As a result, total land required by a legion is 3 540 000 000 m2 (3 540 km2), by an independent cohort 160 000 000 m2 (160 km2), and by naval detachment 160 000 000 m2 (160 km2). As such, 173 000 km2 allows for 45 legions, 45 independent cohorts and 40 naval detachments (actual 45 detachments requires additional 800 000 000 m2 in total, for military establishment of 174 000 km2).

    Overall legionary numbers are 45 legions with 270 000 men total. Of these, there are 36 000 heavy cavalry, 54 000 light cavalry, 54 000 heavy infantry, 72 000 crossbowmen, 18 000 shield bearers, 18 000 javeliners and 18 000 slingers. Additional 45 independent cohorts provide another 27 000 men, of which 9 000 light cavalry and 18 000 light infantry (9 000 javeliners and slingers each). As such, ground troops number a total of 297 000 men.

    Navy has a total of 45 detachments, or 36 000 troops. These are usually given lands close to the sea shore, or else rivers. Of these, 29 900 are sailors and 4 500 naval infantry, and the rest the reserve (see below).

    Naval warfare is carried out by caravels and carracks. Caravels are usually 20 meters long and 6 meters wide with displacement of 120 tons. Regular caravel has crew of 25 sailors, as well as 10 men-at-arms for regular missions. In combat, larger complements are possible – up to 150 soldiers if combat is expected at short distances. Carracks are larger but less agile than caravels, usually 23 meters long, with 7,6 meters beam and 1,8 meter draught. Displacement is 223 tons and speed 6,5 knots. Normal crew of carrack is 45 sailors and 15 soldiers. Transport ship – nao – is based on carracks, with length of 30 meters, beam of 11,6 meters and displacement of 400 tons; crew is 40. It can be converted for combat, but has inferior maneuvering capabilities. Small oared dromonds, with crew of 20 rowers, are used for riverine and coastal patrol, but generally sailed warships have significant advantage in height and crew size, both crucial factors in combat. They are also capable of mounting much greater amount of artillery, such as liquid fire siphons. Fleet numbers a total of 140 carracks, 240 caravels, 80 dromonds, and 400 transport naos. (NOTE: batch of 14 carracks, 24 caravels, 8 dromonds, 40 naos – total crew per batch 3 440 + 160 reserve = 3 600 = 10 batches) (NOTE: Spanish Armada: 21 galleons, X carracks, 12 caravels, 4 galleasses, 4 galleys, 43 naos, 43 supply ships, 2 medical ships).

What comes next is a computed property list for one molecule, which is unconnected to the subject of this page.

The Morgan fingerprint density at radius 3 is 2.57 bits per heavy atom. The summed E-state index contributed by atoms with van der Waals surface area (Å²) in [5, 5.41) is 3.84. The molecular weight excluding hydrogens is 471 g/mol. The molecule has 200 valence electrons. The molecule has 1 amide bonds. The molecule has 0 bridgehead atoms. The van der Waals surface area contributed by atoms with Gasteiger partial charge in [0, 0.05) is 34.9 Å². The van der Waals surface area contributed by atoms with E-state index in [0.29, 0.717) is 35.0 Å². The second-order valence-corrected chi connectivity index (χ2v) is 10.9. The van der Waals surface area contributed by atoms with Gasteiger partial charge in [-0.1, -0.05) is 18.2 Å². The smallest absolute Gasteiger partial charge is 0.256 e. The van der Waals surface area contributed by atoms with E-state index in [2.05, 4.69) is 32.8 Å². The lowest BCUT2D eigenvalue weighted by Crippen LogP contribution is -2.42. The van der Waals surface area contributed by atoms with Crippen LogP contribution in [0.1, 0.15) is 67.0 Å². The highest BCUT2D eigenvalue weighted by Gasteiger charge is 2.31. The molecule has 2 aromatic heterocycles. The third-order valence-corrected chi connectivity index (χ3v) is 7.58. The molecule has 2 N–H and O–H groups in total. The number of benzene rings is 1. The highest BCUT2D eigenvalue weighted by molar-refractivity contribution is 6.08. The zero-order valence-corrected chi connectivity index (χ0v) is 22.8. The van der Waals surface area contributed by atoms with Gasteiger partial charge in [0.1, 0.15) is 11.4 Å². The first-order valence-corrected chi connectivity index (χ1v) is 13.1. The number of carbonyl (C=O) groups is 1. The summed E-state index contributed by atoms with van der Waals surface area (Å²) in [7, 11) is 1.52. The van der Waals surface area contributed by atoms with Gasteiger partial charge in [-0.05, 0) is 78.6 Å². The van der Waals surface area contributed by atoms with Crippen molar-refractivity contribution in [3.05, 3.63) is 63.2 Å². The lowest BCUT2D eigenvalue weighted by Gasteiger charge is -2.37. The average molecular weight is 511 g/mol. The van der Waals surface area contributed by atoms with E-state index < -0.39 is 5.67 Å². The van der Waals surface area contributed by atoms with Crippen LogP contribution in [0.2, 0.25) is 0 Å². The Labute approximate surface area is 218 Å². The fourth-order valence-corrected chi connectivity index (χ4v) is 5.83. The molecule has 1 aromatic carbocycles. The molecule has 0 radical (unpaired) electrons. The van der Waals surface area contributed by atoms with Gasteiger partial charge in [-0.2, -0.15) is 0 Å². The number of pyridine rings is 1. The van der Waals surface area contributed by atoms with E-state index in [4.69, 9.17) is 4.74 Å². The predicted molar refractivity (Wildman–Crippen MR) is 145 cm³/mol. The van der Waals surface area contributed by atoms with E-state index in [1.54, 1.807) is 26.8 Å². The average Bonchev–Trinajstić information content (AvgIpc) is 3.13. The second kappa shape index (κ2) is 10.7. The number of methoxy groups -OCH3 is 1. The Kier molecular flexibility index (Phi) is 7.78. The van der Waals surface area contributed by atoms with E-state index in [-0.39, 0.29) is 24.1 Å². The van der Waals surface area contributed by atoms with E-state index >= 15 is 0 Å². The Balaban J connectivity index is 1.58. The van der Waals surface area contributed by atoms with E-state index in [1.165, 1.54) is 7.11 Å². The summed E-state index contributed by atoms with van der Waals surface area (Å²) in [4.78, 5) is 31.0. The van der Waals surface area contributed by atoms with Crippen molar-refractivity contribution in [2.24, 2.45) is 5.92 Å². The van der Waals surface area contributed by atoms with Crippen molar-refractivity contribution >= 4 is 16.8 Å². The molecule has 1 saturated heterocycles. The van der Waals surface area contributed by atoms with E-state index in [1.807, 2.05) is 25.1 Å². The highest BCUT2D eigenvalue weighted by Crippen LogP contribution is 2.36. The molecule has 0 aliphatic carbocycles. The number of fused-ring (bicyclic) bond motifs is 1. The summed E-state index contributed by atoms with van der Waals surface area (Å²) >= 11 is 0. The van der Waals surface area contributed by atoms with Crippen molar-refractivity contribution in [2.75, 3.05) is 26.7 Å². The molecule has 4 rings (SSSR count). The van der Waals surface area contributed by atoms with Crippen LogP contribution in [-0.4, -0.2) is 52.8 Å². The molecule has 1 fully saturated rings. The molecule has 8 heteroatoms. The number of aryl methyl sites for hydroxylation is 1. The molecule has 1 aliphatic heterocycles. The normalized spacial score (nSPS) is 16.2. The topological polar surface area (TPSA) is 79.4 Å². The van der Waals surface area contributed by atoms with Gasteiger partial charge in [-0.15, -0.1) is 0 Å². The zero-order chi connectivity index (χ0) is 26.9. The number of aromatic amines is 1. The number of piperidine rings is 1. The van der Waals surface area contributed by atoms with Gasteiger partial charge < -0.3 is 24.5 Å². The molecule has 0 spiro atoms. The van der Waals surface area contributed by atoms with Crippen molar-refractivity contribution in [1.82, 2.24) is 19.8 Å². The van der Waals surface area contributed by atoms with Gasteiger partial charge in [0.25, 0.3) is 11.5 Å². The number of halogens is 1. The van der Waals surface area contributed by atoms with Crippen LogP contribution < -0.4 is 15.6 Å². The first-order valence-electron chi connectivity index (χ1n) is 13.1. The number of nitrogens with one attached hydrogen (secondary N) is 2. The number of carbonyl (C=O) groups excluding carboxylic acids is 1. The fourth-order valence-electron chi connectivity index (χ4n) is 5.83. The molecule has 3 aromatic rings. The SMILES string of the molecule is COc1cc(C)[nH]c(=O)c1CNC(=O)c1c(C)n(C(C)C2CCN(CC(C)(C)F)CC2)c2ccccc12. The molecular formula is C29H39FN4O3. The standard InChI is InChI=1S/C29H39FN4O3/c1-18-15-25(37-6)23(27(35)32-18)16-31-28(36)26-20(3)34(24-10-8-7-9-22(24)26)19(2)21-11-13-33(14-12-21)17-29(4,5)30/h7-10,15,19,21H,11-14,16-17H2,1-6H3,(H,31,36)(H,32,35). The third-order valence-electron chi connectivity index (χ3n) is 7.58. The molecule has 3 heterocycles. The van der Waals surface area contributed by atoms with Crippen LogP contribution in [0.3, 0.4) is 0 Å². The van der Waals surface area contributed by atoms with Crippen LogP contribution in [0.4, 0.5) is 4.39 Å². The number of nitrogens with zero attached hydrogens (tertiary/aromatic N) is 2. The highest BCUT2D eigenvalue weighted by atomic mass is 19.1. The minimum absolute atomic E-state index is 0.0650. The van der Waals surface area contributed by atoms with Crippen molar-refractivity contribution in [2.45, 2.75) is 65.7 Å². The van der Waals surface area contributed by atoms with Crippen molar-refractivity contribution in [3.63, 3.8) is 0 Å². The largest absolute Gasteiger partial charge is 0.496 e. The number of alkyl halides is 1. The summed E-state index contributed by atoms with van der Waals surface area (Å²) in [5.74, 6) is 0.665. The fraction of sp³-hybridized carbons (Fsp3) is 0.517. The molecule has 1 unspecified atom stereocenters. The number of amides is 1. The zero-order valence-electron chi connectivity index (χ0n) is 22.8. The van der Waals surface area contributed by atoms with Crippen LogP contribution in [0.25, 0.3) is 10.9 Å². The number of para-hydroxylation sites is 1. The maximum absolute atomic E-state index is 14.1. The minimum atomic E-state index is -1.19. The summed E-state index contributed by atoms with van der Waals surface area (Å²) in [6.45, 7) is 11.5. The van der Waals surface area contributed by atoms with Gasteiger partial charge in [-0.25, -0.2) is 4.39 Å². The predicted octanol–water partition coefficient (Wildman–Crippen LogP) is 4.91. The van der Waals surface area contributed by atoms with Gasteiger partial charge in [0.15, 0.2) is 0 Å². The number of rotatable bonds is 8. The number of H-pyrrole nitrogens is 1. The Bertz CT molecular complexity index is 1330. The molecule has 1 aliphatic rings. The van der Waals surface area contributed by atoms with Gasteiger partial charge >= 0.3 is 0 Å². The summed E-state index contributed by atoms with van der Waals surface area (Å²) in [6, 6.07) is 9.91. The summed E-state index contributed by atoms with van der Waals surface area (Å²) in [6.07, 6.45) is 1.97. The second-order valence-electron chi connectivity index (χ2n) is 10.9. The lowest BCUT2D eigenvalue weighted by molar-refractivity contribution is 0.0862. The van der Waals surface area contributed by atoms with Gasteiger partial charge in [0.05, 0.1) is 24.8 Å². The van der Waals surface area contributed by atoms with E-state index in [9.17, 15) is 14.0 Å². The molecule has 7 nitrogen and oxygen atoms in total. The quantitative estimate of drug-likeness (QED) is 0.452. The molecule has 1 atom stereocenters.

Empire maintains standing army of full-time soldiers. Large portion of this army is concentrated within and around the imperial capital. Each province also has a detachment of full-time soldiers, typically stationed within provincial capital as well as various fortresses. These standing, salaried troops form the core of provincial armies, which are then supplemented by the part-time militia. Standing army numbers a total of 48 000 ground troops. It is supported from military lands like provincial forces are, but also receives regular pay in addition to campaign pay. Standing army is thus included in the totals already noted before. Central division of standing army – the Black Army – serves as Emperor's personal army. It numbers a total of 16 000 ground troops.

    Widows of soldiers killed in service are given 5 pounds of gold for compensation. Military commanders receive regular pay, with generals (magister militum, strategos) receiving 12 pounds of gold per year. Pay of the cavalryman is 12 solidi (nomisma) per year, and of officers 1 to 3 lbs of gold per year.
     
  2. Aldarion

    Aldarion Minstrel

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    MARCHING ORDER

    When on march, light infantry moves ahead, to sides and to rear of the army. They form scouts – outermost are scouting pairs, followed by larger groups of scouts. Lastly there are fast-reaction units of light infantry and cavalry. Light cavalry may form advance and rear guard in front and rear of the main force. Light cavalry units are also responsible for scouting – they spy out army's route of march, enemy forces and fortifications, availability of water, food, fodder and wood.

    Advance guard is in front of the main army. It consists of one infantry legion supported by cavalry, or else one infantry cohors supported by cavalry. After them follow ten men from eachy centuria tasked with making a camp, and after them follow engineers tasked with removing obstacles. They are followed by commanders' baggage train. Baggage train is followed by commander and his bodyguard (typically heavy cavalry), itself followed by heavy cavalry. Heavy cavalry is followed by siege train (mules carrying dissassembled siege equipment), and siege train is followed by high-ranking officers. After them come legions in six files, and after legions follow mercenaries. Rear guard is formed by heavy infantry and heavy cavalry.

    Normal marching rate is 20 – 25 kilometers per day (including setting up fortified camp), with 40 – 50 kilometers per day during forced march, which generally can only be maintained for a day or two. On hilly terrain, 18 – 20 kilometers per day is normal. Normal march speed on even terrain is 4,8 kph, and on hilly terrain it is 4 kph. Division of 5 000 infantry has 20 minute gap between front and rear elements. With 15 mile army, it takes 9 hours to complete the march; a 22 mile army would take 12 hours (1 000 cavalry is 6 miles, 5 000 infantry is 5 kilometers or 3 miles). Each soldier with him carries food for three days, but most of baggage – tents, food, equipment – is carried by mules. If baggage train is drawn by oxen as opposed to mules, march rate falls to 16 kilometers per day. On a good road and with no baggage train, march rate can be up to 40 kilometers per day, but such a rate is exhausting and causes high attrition. Up to 50 kilometers per day can be achieved with an all-mounted force, but only for two days or so. Small units can move more rapidly – infantry could march up to 50 kilometers per day in forced march, and cavalry 65 – 80 kilometers per day. Army in enemy territory often has to forage, again reducing marching speed to 20 kilometers per day or less. These marching speeds are similar for other armies as well.